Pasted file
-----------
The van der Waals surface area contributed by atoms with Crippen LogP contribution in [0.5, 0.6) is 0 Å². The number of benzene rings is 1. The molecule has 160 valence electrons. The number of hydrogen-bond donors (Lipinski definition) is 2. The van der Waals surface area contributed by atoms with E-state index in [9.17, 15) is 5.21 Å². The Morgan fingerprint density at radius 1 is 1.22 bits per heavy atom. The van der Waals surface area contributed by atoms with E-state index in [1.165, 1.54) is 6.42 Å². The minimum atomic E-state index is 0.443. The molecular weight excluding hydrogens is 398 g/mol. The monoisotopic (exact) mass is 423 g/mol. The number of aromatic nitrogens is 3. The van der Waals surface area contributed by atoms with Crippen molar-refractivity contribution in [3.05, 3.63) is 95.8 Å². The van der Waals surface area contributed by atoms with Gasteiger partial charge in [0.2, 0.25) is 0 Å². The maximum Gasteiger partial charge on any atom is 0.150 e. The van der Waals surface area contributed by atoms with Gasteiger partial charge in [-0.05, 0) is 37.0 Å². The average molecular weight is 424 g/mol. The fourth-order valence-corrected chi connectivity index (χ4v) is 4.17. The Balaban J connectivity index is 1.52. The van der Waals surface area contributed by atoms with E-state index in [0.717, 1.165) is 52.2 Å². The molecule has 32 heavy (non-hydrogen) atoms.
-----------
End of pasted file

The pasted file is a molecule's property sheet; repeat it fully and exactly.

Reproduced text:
The van der Waals surface area contributed by atoms with Crippen LogP contribution in [0.5, 0.6) is 0 Å². The number of benzene rings is 1. The molecule has 160 valence electrons. The number of hydrogen-bond donors (Lipinski definition) is 2. The van der Waals surface area contributed by atoms with E-state index in [9.17, 15) is 5.21 Å². The Morgan fingerprint density at radius 1 is 1.22 bits per heavy atom. The van der Waals surface area contributed by atoms with E-state index in [1.165, 1.54) is 6.42 Å². The minimum atomic E-state index is 0.443. The molecular weight excluding hydrogens is 398 g/mol. The monoisotopic (exact) mass is 423 g/mol. The number of aromatic nitrogens is 3. The van der Waals surface area contributed by atoms with Crippen molar-refractivity contribution in [3.05, 3.63) is 95.8 Å². The van der Waals surface area contributed by atoms with Gasteiger partial charge in [0.2, 0.25) is 0 Å². The maximum Gasteiger partial charge on any atom is 0.150 e. The van der Waals surface area contributed by atoms with Gasteiger partial charge in [-0.05, 0) is 37.0 Å². The average molecular weight is 424 g/mol. The fourth-order valence-corrected chi connectivity index (χ4v) is 4.17. The Balaban J connectivity index is 1.52. The van der Waals surface area contributed by atoms with E-state index in [0.717, 1.165) is 52.2 Å². The molecule has 32 heavy (non-hydrogen) atoms.